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The Electric Cars Have Already Won!

I am a staunch supporter of electric cars. In my mind, they have already won the technological war against gas buggies. They are powerful, quick, fun to drive, loaded with technology, and much cheaper to own and operate than comparable gas cars. I drive a Nissan Rogue as my gas buggy and a Kia Niro as my EV, so I can directly compare them.

The only problem is that EVs can't do everything and, as a result, are only suitable for those with modest needs or as a second car. What can't they do, you ask? Trips of 1000 miles or more and electric cars are unsuitable for anyone without dedicated parking with electricity.

If you only need limited range local driving (about 200 miles or so per day) and have a garage where you can charge it at home, then an EV is perfect for you. On the other hand, if you need to drive long distances or must park on the street, then not so much. For example, I drove to LA two weeks ago for my brother's wedding. The 800+ mile round-trip was a total non-starter for the EV but a breeze in the gas buggy.

The most significant value proposition for EVs comes when you charge them at home using off-peak electricity and depart your home daily with a "full tank." On the other hand, charging an EV on the road is much more expensive and time-consuming because the charging infrastructure is wholly inadequate for the job.

Our government is pushing a massive $7.5B infrastructure bill to address this lack. But unfortunately, this idea has real problems, as (a) politically connected cronies will grab all the money and spend it on whatever they please. As a result, (b) there will be few chargers built, fewer will work, and the chargers won't be maintained.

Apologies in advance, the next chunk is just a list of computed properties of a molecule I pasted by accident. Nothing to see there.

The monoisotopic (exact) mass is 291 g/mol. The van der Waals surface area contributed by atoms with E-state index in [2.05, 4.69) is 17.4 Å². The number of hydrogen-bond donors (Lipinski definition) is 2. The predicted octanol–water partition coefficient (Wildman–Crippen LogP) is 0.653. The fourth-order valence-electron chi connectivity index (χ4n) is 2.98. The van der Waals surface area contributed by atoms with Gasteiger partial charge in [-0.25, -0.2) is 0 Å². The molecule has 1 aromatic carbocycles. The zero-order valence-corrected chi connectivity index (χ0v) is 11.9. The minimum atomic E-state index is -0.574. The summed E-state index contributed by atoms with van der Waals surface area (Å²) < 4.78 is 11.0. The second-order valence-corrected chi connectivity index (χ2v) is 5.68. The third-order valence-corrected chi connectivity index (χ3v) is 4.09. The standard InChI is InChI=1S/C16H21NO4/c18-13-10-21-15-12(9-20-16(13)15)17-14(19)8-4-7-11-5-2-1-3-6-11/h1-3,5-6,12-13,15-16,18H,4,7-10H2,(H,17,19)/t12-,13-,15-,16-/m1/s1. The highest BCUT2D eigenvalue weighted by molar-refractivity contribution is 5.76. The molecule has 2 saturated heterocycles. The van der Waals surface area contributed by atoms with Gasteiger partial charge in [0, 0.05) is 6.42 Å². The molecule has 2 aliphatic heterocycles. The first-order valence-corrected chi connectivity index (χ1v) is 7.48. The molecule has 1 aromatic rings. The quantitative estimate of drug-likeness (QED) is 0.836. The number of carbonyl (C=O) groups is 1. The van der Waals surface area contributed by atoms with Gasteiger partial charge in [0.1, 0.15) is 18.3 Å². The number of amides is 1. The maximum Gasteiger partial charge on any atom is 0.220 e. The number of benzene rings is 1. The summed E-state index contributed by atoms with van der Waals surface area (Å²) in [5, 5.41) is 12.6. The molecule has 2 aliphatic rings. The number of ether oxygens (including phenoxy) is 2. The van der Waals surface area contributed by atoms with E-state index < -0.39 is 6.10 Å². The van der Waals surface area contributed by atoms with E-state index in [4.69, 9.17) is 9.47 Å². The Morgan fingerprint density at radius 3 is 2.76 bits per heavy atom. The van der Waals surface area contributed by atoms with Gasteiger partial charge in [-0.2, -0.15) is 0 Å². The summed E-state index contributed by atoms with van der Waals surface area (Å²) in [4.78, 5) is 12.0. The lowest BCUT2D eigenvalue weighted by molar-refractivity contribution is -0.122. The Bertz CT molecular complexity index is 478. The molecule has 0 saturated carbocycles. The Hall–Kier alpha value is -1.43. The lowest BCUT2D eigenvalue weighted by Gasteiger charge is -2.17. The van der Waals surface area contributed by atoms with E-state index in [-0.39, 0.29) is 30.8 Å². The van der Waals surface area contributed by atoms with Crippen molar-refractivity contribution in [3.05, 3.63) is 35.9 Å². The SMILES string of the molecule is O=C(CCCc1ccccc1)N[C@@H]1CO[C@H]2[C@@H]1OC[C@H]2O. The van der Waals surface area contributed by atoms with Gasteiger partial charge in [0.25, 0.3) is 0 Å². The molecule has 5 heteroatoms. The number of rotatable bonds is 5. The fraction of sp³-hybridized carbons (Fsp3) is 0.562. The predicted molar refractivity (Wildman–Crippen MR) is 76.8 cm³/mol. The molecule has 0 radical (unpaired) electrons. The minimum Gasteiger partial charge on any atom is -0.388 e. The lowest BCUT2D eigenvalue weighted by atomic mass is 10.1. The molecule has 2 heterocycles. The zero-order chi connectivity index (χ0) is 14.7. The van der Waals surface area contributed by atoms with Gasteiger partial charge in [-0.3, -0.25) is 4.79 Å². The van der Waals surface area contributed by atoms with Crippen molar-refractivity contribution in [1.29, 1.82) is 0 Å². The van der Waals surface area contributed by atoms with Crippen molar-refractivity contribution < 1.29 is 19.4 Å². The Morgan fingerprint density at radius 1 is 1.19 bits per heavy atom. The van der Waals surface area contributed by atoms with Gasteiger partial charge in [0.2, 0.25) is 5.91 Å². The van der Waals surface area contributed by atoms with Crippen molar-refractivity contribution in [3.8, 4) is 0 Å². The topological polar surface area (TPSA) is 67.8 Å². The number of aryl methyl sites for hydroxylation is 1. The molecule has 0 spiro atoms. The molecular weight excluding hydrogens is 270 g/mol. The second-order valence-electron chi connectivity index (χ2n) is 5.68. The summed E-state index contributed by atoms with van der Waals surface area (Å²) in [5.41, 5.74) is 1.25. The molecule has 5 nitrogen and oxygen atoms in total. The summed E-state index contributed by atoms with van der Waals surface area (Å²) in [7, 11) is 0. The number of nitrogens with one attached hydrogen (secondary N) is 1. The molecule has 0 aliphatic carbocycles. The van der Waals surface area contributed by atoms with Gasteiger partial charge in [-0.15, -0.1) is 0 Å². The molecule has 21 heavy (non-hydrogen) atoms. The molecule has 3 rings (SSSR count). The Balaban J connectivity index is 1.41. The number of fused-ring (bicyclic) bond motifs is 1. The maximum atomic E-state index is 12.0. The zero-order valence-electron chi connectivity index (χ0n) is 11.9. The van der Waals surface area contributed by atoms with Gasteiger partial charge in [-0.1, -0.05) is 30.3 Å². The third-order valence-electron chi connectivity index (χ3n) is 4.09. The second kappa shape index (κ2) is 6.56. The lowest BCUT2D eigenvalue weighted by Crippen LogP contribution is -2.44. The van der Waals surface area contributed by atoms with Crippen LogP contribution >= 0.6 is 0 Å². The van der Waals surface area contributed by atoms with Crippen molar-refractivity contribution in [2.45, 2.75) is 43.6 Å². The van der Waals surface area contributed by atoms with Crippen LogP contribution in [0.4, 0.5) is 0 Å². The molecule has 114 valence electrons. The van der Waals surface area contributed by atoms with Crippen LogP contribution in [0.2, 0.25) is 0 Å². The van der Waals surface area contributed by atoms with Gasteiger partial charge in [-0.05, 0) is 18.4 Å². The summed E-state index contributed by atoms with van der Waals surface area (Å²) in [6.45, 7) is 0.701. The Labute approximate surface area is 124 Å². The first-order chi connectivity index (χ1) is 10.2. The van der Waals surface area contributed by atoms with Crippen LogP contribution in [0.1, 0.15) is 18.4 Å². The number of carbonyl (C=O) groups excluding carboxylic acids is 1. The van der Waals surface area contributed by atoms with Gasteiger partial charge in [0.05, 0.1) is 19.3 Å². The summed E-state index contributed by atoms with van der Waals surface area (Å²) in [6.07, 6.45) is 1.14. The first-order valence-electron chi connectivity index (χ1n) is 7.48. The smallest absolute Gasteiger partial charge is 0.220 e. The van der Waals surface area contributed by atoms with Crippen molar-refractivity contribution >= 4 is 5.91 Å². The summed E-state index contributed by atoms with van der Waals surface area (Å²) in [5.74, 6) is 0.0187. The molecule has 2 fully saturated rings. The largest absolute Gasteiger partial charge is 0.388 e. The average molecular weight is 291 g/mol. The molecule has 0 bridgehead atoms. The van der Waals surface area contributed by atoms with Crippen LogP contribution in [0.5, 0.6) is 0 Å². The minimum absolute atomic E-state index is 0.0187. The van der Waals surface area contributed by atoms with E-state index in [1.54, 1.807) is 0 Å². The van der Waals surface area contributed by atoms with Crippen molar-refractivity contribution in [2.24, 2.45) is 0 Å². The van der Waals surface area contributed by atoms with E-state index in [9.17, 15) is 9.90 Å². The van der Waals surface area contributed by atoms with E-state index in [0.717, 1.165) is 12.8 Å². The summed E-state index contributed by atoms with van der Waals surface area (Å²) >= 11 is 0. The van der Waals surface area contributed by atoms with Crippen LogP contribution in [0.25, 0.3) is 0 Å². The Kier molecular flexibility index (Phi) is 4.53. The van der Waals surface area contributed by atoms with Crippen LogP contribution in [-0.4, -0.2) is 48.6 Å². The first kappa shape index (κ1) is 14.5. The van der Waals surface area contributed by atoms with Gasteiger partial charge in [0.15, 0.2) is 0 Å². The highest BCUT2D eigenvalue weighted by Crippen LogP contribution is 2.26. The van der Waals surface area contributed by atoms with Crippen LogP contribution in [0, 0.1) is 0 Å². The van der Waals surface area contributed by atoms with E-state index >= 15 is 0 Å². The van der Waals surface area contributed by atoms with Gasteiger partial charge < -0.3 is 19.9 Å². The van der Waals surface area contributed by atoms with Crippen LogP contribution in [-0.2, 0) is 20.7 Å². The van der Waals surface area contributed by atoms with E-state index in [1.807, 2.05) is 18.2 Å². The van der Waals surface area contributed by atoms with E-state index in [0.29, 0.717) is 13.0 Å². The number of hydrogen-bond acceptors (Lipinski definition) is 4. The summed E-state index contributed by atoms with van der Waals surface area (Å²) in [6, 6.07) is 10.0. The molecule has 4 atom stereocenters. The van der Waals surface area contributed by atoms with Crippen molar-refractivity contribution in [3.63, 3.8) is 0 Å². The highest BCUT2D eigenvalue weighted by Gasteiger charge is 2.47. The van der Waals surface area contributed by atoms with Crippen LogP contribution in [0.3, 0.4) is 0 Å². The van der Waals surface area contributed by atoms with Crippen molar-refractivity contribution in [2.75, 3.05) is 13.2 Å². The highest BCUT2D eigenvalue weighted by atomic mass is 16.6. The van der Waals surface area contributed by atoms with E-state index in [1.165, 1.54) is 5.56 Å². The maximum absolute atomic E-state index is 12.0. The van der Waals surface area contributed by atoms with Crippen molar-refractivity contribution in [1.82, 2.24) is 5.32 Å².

I am opposed to any plan which involves handing out government funds to build chargers. All that will do is enrich political cronies and result in many more broken or never even installed chargers.

Stock photo of a Kia Niro similar to the one I drive.

Meanwhile, EV opponents will still cry for EV users to pay "their fair share" of road taxes (even though EV users pay "their fair share" in EV-penalizing licensing fees), and in the end, that $7.5B will go to waste.

Instead of a government bureaucracy mindlessly throwing away money on a solution that won't work, I would offer TWO incentives to ANY business, vendor, convenience store, apartment house, or gas station.

  1. A highly favorable depreciation allocation for capital expenditures on installing charging equipment.

  2. A rebate on every kWh delivered to a vehicle thru this equipment. The refund would start at slightly ABOVE the cost of electricity, initially, perhaps as much as 110% of the cost (Yeah, an actual income that will provide an incentive to keep those things working), and annually decline until it reaches zero over a favorable timeframe, say five years.

The first would cause capital to be raised and spent, and the second would ensure that the chargers work, which is a big problem with electric chargers today. Many places have them, but they are perennially broken and inaccessible.

I would pay for these programs and address the "fair share of road taxes" issue by leveraging a small cents per kWh "infrastructure fee" on each kWh delivered through this network. Therefore, like we do today for gasoline, tax the "fuel" and use this to replace the EV penalizing license fees, which I would outlaw.

This article in today's WSJ underscores the problems EV adoption faces. A great, fun read. Recommended.

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